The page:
Fifty-nine percent of global consumers look for sales to save on household expenses, the leading savings strategy of eight measured by Nielsen in online survey; using coupons was second-most popular saving strategy, used by 48% of global consumers

Cindy Allen

Cindy Allen

Oct 13, 2011 – Nielsen

NEW YORK , October 13, 2011 () – Nearly six in 10 (59%) global consumers look for sales to save on household expenses—the leading saving strategy of eight measured across all regions and most prevalent in North America (73%) and Europe (60%), according to Nielsen’s 2011 Global Online Survey of more than 25,000 Internet respondents across 51 countries. Using coupons was the second most popular saving strategy, used by nearly half (48%) of global online consumers.

Reported use of coupons is greatest in North America (65%) and Asia Pacific (55%). The United States (66%), China (67%) and Hong Kong (65%) are the three leading markets for reported coupon use as a way to save money.

“About 80 percent of U.S. households use manufacturer coupons across all retail outlets, which is up slightly from 2009 to 2010,” said Todd Hale, SVP Consumer & Shopper Insights, Nielsen. “But coupon usage is concentrated—70 percent of 2010 manufacturer coupon purchases came from just 13 percent of coupon-using households. These coupon enthusiasts are big spenders across the total store and are young, more affluent and have large households.”

“In China, 35 percent of hypermarket sales in key cities are sold on promotion—a stable contribution over the past two years,” said Peter Gale, Managing Director Retail Sales, Nielsen Asia Pacific and Greater China. “In most Asian countries, simple price cut promotions are the main promotional vehicle supported by direct mail leaflets and newspaper advertising.”

While 38 percent of European consumers indicate using coupons to save, there is wide variation within the continent. While at least half of consumers reported coupon use in several western and southern European countries, such as Belgium and Portugal (63%), Greece (55%), France (53%), and Spain (50%), in other markets, particularly in northern and Eastern Europe, coupon use is much less prevalent. “Belgians are the record holders in terms of coupon redemption, but in countries like Germany or the Netherlands, their usage is very marginal,” said Jean-Jacques Vandenheede, Director, Retail Industry Insights, Nielsen Europe. “Many retailers in Europe are rather reluctant towards that practice.”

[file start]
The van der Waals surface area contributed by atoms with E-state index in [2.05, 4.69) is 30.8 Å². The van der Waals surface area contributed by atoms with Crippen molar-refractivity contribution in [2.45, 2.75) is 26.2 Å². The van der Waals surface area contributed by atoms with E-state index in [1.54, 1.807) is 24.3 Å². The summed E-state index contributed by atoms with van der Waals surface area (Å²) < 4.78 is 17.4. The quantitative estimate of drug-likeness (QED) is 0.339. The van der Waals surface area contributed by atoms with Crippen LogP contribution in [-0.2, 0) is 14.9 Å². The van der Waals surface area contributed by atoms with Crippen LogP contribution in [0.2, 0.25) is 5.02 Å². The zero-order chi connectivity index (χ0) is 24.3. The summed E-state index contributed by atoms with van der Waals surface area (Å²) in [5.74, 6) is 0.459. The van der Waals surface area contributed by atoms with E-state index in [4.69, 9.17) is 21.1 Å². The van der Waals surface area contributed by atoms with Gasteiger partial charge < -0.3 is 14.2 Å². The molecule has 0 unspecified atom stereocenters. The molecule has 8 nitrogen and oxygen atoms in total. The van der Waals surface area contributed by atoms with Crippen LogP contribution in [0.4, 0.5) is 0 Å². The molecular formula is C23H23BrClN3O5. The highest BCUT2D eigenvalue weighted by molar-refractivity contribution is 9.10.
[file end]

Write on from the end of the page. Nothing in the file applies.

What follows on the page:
In Latin America and in Middle East/Africa, reported coupon use is much less common as a saving strategy. Only 25 percent of consumers in Latin America and 18 percent of respondents from Middle Eastern/African markets report using coupons. “In the Middle East, price cuts is the most popular promotional vehicle used by retailers along with volume discounts,” said Bassel Adel, Director Retail Services, Nielsen Middle East, North Africa, Pakistan. “However, consumers are gaining a greater awareness of leaflets, which are driving store visits and prompting retailers to actively advertise promotions in newspapers.”

For more detail and regional insights, download: Shopping & Saving Strategies Around the World.

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